If apartment renovations are deemed necessary, use leverage responsibly. Recessions reward owners who have not stretched their credit to the breaking point. Managers should set aside reserves to cover debt service if top-line revenue drops, rather than subject investors to additional capital calls.
Debt can be rolled over into new borrowing only so many times before banks start demanding a premium or dictating more onerous terms. A drop in top-line revenue could result in a loan default and put the property ownership at risk.
3. Give Tenants More — They’ll Reward Attention to Detail
Top-quality owners of multifamily real estate develop programs to ensure positive experiences for their renters. These experiences encompass a property’s physical, virtual and service elements.
For physical differentiation to remain competitive, properties’ units and common areas should exceed those of competitors. Owners with long-term strategies can benefit from capital investments in recessions thanks to lower labor and material costs. Areas for strategic investment include common areas, from multifaceted fitness centers (with yoga studios, exercise rooms and more) to cardio and strength training equipment with 24-hour access.
Services are the newest way differentiate properties. Dog-walking and concierge services are highly valued in higher-end communities. Virtual trainers — a hotel-style amenity that actually started in upscale apartment communities — make workouts more productive and keep fitness amenities competitive economically. Events provide opportunities for renters to form communities with staff and each other, leading to higher lease renewal rates and giving operators the ability to push rents.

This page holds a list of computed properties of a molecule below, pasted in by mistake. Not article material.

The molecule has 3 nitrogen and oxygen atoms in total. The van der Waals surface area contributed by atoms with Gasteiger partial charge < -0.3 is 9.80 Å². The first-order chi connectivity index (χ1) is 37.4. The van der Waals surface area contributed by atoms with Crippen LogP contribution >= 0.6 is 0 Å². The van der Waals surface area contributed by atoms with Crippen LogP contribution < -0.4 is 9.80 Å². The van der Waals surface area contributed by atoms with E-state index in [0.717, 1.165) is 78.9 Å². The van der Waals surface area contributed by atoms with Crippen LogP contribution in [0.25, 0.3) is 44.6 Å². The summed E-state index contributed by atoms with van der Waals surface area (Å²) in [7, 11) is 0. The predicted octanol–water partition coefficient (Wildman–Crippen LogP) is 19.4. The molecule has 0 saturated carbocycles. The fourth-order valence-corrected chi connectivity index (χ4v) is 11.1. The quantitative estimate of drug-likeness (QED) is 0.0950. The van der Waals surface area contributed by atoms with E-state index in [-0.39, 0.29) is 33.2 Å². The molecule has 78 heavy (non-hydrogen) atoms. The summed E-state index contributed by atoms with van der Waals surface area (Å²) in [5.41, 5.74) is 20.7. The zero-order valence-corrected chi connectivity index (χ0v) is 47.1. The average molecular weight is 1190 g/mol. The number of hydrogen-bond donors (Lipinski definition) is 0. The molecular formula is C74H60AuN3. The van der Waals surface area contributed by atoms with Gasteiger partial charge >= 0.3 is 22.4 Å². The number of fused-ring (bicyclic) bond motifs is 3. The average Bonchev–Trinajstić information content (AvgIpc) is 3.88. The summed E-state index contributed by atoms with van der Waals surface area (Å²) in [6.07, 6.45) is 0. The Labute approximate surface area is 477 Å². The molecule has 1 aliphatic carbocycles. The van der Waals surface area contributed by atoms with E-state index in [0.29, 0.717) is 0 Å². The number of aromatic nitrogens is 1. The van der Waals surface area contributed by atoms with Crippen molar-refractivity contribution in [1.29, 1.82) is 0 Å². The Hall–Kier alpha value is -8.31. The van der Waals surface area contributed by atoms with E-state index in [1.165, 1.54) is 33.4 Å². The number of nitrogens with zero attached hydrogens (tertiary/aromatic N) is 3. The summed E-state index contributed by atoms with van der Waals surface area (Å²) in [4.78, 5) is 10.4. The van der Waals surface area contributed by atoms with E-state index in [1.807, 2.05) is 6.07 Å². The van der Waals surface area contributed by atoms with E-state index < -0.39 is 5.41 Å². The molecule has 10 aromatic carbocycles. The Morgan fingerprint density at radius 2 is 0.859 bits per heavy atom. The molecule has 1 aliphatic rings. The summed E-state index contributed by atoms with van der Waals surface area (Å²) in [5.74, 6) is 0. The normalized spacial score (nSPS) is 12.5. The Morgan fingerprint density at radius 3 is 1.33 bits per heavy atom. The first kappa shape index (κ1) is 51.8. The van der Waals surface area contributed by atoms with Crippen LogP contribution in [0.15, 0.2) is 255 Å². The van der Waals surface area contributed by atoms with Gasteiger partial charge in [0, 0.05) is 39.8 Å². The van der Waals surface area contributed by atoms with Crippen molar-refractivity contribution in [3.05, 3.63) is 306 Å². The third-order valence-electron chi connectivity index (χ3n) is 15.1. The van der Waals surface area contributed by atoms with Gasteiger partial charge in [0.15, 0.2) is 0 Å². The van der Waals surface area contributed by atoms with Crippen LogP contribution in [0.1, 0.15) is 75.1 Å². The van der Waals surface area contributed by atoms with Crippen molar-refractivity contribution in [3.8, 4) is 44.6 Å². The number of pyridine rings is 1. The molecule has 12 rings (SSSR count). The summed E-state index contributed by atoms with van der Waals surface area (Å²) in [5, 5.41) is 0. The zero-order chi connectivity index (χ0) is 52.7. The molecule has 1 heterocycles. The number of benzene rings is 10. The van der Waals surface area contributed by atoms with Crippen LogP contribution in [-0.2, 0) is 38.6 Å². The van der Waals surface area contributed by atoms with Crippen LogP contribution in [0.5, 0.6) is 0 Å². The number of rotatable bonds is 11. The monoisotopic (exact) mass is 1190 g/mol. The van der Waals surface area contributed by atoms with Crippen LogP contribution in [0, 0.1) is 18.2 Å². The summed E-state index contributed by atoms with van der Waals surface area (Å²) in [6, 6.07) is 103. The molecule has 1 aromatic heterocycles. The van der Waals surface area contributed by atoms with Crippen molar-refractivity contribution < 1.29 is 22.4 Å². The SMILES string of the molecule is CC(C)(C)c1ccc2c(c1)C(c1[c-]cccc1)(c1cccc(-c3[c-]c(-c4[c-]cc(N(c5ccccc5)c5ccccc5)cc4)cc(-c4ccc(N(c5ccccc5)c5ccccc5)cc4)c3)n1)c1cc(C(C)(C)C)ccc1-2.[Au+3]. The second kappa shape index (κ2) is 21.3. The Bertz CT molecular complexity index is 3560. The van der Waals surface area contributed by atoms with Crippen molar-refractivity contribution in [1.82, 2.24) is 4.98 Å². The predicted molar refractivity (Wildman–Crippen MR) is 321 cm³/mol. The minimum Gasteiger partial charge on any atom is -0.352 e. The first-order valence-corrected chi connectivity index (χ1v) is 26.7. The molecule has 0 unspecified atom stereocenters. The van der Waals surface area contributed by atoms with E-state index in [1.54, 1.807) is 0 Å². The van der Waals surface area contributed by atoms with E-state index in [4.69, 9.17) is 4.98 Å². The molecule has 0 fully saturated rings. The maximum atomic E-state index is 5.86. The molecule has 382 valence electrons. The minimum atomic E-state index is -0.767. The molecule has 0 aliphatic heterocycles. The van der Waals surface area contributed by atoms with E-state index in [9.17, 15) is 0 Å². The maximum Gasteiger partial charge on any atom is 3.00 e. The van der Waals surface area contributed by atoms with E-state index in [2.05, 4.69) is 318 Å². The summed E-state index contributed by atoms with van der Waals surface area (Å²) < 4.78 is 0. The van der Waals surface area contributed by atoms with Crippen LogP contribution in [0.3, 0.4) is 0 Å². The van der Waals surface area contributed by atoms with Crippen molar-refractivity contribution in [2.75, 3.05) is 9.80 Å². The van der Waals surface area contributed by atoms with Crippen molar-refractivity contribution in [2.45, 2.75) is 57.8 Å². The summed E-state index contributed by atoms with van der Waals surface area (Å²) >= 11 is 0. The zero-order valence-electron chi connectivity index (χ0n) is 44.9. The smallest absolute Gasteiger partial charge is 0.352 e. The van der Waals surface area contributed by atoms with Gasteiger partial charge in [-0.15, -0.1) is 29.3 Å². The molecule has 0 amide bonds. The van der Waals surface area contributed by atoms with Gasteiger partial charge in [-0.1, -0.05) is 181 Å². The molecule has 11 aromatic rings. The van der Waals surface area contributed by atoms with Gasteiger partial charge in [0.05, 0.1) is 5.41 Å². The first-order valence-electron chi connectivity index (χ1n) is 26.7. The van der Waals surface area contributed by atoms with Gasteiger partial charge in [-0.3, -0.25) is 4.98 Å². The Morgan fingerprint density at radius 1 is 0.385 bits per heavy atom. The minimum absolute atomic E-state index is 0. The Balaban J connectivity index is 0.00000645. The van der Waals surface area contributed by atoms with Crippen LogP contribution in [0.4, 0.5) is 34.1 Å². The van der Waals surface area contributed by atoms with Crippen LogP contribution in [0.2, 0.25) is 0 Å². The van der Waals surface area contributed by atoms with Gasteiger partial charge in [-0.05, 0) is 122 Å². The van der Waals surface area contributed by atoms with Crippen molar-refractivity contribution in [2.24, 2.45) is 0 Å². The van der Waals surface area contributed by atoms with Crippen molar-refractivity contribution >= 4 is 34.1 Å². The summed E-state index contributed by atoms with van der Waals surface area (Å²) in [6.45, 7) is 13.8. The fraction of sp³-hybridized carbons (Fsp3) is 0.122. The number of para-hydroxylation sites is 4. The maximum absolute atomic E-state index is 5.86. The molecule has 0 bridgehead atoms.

Virtual elements include the website, social media and ratings from renters. Multifamily properties' virtual identities have become critical to their actual performance. Ratings are the first credential potential renters check, and websites and social media are their virtual front door. These areas must receive constant attention and investment.
As competition becomes tougher, local management should focus on retaining tenants. Like any other business, it’s easier to keep current customers happy than to worry about finding new ones. Better tenant relationships will lead to more contract renewals. In turn, positive renter reviews and word of mouth will draw new tenants.
But the true key to out-performance in any market condition is service. Staff in a well-managed multifamily property should already be client-focused. That means knowing tenants by name, keeping the premises in tip-top shape and responding quickly to complaints. A resident portal on the property’s website can simplify rent payments and maintenance requests.
Bottom Line: Act Fast And Before The Fact
A downturn is hard to predict, but trouble looms on the horizon long before economic stress brings it to the doorstep. Due diligence is an ongoing and critical process for all property owners. Using all three strategies and reacting quickly to potential risks properties face will strengthen a portfolio, no matter the economy’s direction.